0
Preliminary Reports |

Timing of Peak Troponin T and Creatine Kinase-MB Elevations After Percutaneous Coronary Intervention*

Wayne L. Miller; Kirk N. Garratt; Mary F. Burritt; Guy S. Reeder; Allan S. Jaffe
Author and Funding Information

*From the Cardiovascular Division (Drs. Miller, Garratt, and Reeder) and Department of Laboratory Medicine and Pathology (Drs. Burritt and Jaffe), Mayo Clinic and Foundation, Rochester, MN.

Correspondence to: Wayne L. Miller, MD, PhD, Mayo Clinic, 200 First St SW, Rochester, MN 55905; e-mail: miller.wayne@mayo.edu



Chest. 2004;125(1):275-280. doi:10.1378/chest.125.1.275
Text Size: A A A
Published online

Study objective: The prognostic significance of elevations in creatine kinase-MB and troponin T (cTnT), which have been conventionally measured 6 to 8 h after percutaneous coronary intervention (PCI), has been established. However, the time to peak biomarker appearance in the circulation has not been defined and is the purpose of this pilot study.

Design: Nonrandomized, nonconsecutive patient cohort.

Setting: Clinical practice, Mayo Clinic, Rochester, MN.

Patients: Cohort (n = 57) undergoing elective PCI.

Interventions: cTnT and creatine kinase (CK)-MB measured at baseline, 2 h, 4 h, 8 h, and ≥ 12 h (mean ± SEM, 18 ± 5 h) after PCI.

Measurements and results: Postprocedure cTnT elevations were detected in 30 of 57 patients (53%). Of these, 4 of 30 patients (13%) had peak cTnT at 4 h (0.80 ± 0.40 ng/mL), 5 of 30 patients (17%) had peak cTnT at 8 h (1.07 ± 0.48 ng/mL), and 21 of 30 patients (70%) had peak cTnT at ≥ 12 h (0.21 ± 0.06 ng/mL); 22 of 30 patients received abciximab. Elevations in CK-MB occurred in 14 of 57 patients (25%). Of these, 3 of 14 patients (21%) demonstrated peak CK-MB at 2 h (18.5 ± 7.9 ng/mL) and the remainder (11 of 14 patients, 79%) during the 12- to 20-h interval (20.2 ± 4.4 ng/mL); 12 of 14 patients received abciximab.

Conclusion: More cTnT than CK-MB elevations occur after PCI; however, both biomarkers demonstrate a longer time to peak value than anticipated in clinical practice. Early surveillance monitoring (< 12 h) does not detect peak biomarker levels, especially in patients with normal baseline values. If peak levels are to be used to determine prognosis, then longer time intervals should be used for post-PCI surveillance. The timing of peak elevations appears to be influenced by baselines values as well. Early elevations may reflect the conjoint effects of injury associated with the disease process and the intervention itself. These data suggest that a re-evaluation of surveillance monitoring to account for the variability reported and the influence of baseline elevations of biomarkers may improve the prognostic power of the measurements.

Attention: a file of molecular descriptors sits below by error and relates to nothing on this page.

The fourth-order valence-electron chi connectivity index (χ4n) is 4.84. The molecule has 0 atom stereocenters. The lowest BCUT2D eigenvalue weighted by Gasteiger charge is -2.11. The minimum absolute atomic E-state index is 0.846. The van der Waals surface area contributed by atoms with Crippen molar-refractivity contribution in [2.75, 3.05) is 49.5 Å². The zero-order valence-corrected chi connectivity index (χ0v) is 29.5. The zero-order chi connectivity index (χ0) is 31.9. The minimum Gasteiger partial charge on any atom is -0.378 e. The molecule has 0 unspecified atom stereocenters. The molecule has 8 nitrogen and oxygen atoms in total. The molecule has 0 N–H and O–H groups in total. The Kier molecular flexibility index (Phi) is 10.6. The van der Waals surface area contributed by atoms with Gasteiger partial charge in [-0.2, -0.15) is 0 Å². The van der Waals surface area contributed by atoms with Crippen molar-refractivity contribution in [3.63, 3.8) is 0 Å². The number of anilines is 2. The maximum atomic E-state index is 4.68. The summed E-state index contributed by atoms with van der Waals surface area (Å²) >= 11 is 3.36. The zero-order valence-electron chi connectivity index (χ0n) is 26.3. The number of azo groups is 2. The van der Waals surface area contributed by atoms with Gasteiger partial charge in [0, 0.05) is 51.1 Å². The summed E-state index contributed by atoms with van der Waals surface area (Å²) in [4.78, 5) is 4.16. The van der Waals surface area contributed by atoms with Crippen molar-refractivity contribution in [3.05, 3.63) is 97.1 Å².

Sign In to Access Full Content

MEMBER & INDIVIDUAL SUBSCRIBER

Want Access?

NEW TO CHEST?

Become a CHEST member and receive a FREE subscription as a benefit of membership.

Individuals can purchase this article on ScienceDirect.

Individuals can purchase a subscription to the journal.

Individuals can purchase a subscription to the journal or buy individual articles.

Learn more about membership or Purchase a Full Subscription.

INSTITUTIONAL ACCESS

Institutional access is now available through ScienceDirect and can be purchased at myelsevier.com.

Sign In to Access Full Content

MEMBER & INDIVIDUAL SUBSCRIBER

Want Access?

NEW TO CHEST?

Become a CHEST member and receive a FREE subscription as a benefit of membership.

Individuals can purchase this article on ScienceDirect.

Individuals can purchase a subscription to the journal.

Individuals can purchase a subscription to the journal or buy individual articles.

Learn more about membership or Purchase a Full Subscription.

INSTITUTIONAL ACCESS

Institutional access is now available through ScienceDirect and can be purchased at myelsevier.com.

Figures

Tables

References

NOTE:
Citing articles are presented as examples only. In non-demo SCM6 implementation, integration with CrossRef’s "Cited By" API will populate this tab (http://www.crossref.org/citedby.html).

Some tools below are only available to our subscribers or users with an online account.

Sign In to Access Full Content

MEMBER & INDIVIDUAL SUBSCRIBER

Want Access?

NEW TO CHEST?

Become a CHEST member and receive a FREE subscription as a benefit of membership.

Individuals can purchase this article on ScienceDirect.

Individuals can purchase a subscription to the journal.

Individuals can purchase a subscription to the journal or buy individual articles.

Learn more about membership or Purchase a Full Subscription.

INSTITUTIONAL ACCESS

Institutional access is now available through ScienceDirect and can be purchased at myelsevier.com.

Related Content

Customize your page view by dragging & repositioning the boxes below.

Find Similar Articles
CHEST Journal Articles
PubMed Articles
  • CHEST Journal
    Print ISSN: 0012-3692
    Online ISSN: 1931-3543